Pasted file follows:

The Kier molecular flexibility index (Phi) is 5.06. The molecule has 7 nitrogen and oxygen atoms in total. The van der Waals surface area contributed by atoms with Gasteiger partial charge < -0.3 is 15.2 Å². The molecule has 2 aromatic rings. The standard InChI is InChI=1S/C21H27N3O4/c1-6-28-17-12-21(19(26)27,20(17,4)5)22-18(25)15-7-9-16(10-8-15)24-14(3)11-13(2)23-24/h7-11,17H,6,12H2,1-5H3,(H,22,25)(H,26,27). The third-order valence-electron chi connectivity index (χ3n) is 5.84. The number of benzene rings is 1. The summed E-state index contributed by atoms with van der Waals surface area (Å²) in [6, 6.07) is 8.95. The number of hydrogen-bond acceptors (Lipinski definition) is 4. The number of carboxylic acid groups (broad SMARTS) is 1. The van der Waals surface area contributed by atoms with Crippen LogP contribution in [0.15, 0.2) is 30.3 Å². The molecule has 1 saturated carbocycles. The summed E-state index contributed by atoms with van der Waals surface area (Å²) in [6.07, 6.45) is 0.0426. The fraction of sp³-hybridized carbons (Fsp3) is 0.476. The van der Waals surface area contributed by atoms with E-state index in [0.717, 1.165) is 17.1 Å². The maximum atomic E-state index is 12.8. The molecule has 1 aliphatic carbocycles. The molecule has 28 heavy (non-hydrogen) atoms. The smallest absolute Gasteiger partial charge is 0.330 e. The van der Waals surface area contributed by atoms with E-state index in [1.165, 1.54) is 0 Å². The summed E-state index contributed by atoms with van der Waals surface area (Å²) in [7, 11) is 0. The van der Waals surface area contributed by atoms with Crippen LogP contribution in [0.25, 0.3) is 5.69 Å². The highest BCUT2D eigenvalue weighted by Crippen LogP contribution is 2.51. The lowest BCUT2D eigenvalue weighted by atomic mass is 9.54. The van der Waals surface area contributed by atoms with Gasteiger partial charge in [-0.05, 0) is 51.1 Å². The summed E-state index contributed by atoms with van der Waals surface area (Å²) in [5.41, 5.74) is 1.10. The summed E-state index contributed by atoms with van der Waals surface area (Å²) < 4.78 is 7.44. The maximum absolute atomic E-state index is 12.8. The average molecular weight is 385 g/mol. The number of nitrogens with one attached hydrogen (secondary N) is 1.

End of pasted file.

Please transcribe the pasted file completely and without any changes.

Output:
The Kier molecular flexibility index (Phi) is 5.06. The molecule has 7 nitrogen and oxygen atoms in total. The van der Waals surface area contributed by atoms with Gasteiger partial charge < -0.3 is 15.2 Å². The molecule has 2 aromatic rings. The standard InChI is InChI=1S/C21H27N3O4/c1-6-28-17-12-21(19(26)27,20(17,4)5)22-18(25)15-7-9-16(10-8-15)24-14(3)11-13(2)23-24/h7-11,17H,6,12H2,1-5H3,(H,22,25)(H,26,27). The third-order valence-electron chi connectivity index (χ3n) is 5.84. The number of benzene rings is 1. The summed E-state index contributed by atoms with van der Waals surface area (Å²) in [6, 6.07) is 8.95. The number of hydrogen-bond acceptors (Lipinski definition) is 4. The number of carboxylic acid groups (broad SMARTS) is 1. The van der Waals surface area contributed by atoms with Crippen LogP contribution in [0.15, 0.2) is 30.3 Å². The molecule has 1 saturated carbocycles. The summed E-state index contributed by atoms with van der Waals surface area (Å²) in [6.07, 6.45) is 0.0426. The fraction of sp³-hybridized carbons (Fsp3) is 0.476. The van der Waals surface area contributed by atoms with E-state index in [0.717, 1.165) is 17.1 Å². The maximum atomic E-state index is 12.8. The molecule has 1 aliphatic carbocycles. The molecule has 28 heavy (non-hydrogen) atoms. The smallest absolute Gasteiger partial charge is 0.330 e. The van der Waals surface area contributed by atoms with E-state index in [1.165, 1.54) is 0 Å². The summed E-state index contributed by atoms with van der Waals surface area (Å²) in [7, 11) is 0. The van der Waals surface area contributed by atoms with Crippen LogP contribution in [0.25, 0.3) is 5.69 Å². The highest BCUT2D eigenvalue weighted by Crippen LogP contribution is 2.51. The lowest BCUT2D eigenvalue weighted by atomic mass is 9.54. The van der Waals surface area contributed by atoms with Gasteiger partial charge in [-0.05, 0) is 51.1 Å². The summed E-state index contributed by atoms with van der Waals surface area (Å²) in [5.41, 5.74) is 1.10. The summed E-state index contributed by atoms with van der Waals surface area (Å²) < 4.78 is 7.44. The maximum absolute atomic E-state index is 12.8. The average molecular weight is 385 g/mol. The number of nitrogens with one attached hydrogen (secondary N) is 1.